Small Market Meetings

FEB 2017

The Newspaper for Smaller Cities, Facilities and Planners.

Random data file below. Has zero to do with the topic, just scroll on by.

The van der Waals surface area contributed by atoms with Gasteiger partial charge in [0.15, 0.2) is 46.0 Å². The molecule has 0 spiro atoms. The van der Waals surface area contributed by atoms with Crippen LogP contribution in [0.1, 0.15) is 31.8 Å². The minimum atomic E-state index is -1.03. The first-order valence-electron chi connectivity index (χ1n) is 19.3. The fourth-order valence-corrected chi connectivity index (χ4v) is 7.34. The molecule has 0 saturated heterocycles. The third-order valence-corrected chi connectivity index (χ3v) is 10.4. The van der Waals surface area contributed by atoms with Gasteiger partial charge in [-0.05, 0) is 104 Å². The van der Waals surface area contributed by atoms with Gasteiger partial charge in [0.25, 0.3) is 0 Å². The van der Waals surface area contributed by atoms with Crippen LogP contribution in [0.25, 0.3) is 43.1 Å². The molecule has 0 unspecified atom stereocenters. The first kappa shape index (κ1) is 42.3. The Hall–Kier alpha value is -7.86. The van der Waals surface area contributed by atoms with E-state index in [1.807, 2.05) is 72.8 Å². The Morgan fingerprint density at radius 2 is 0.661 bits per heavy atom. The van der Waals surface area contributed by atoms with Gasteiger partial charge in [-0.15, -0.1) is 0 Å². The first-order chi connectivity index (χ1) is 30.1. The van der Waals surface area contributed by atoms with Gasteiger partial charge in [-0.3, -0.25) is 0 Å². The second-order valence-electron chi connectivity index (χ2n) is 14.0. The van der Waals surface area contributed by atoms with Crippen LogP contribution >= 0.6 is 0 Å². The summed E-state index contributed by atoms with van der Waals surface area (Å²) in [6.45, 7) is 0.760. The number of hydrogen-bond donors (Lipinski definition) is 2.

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February 2017 43 The auditorium was built in 1885, and "it's beautiful," said Stacey Massey, executive director of the Southern Cultural Heritage Foundation, which owns and man- ages the property. The Sisters of Mercy went to Chicago to tour various auditoriums and theaters before having plans drawn up, she said. The auditorium often hosts concerts and fundraising events, and was the film loca- tion for the scene in "O Brother, Where Art Thou" in which George Clooney and the Soggy Bottom Boys perform during the Homer Stokes Hoedown. The space can accommodate about 250 guests at tables or 400 in theater-style seating, and classrooms upstairs offer more breakout space. The 1937 Academy Building once housed a Catholic school, and several of its classrooms serve as commu- nity space for cooking classes, painting workshops, afterschool programs, and meeting rooms or breakout space for conferences. The 1955 gymnasium is leased out for wrestling and fitness classes, so it's not available to groups, but the buildings surround a central court- yard with big trees that's popular for live music and receptions. M a i n S t r e e t S t a t i o n Main Street Station R i c h m o n d , V i r g i n i a Richmond, Virginia The Main Street Station in downtown Richmond, Virginia, is hard to miss. With an ornate domed clock tower and little turrets jutting up from its red-tile roof, the historic red-brick building is both a city landmark and an architectural icon. Designed in the Renaissance Revival style and originally opened in 1901, the train station served two major railroads: the north-south Seaboard Air Line Railroad and the east-west Chesapeake and Ohio (C&O) Railroad line. A decline in passenger service and severe damage from hurricane flooding eventually led to the station's closure in 1975. But a full renovation restored the city- owned property to its original elegance, and Amtrak restored passenger rail service to the station in December 2003. Plans call for it to serve as the north- ernmost stop for a high-speed rail corridor and as an intermodal station for city bus service. The striking landmark is hugely popular for events. Giant, arching windows sit above the wooden entrance doors, and on the concourse, columns soar to ornate tray ceiling panels and globed chandeliers. The station can accommodate events for up to 730 people, but set- ups that include dancing or tables usually mean a maximum of 400 guests. On the second level, small groups of about 20 can use the Old Dining Room or the Old Retiring Room, which includes a working fireplace. Crews are now renovating the station's adjacent 100,000-square-foot train shed. When the nearly $90 million project is complete this spring, the building will include event space, retail shops, a welcome center and infrastructure for high-speed rail.

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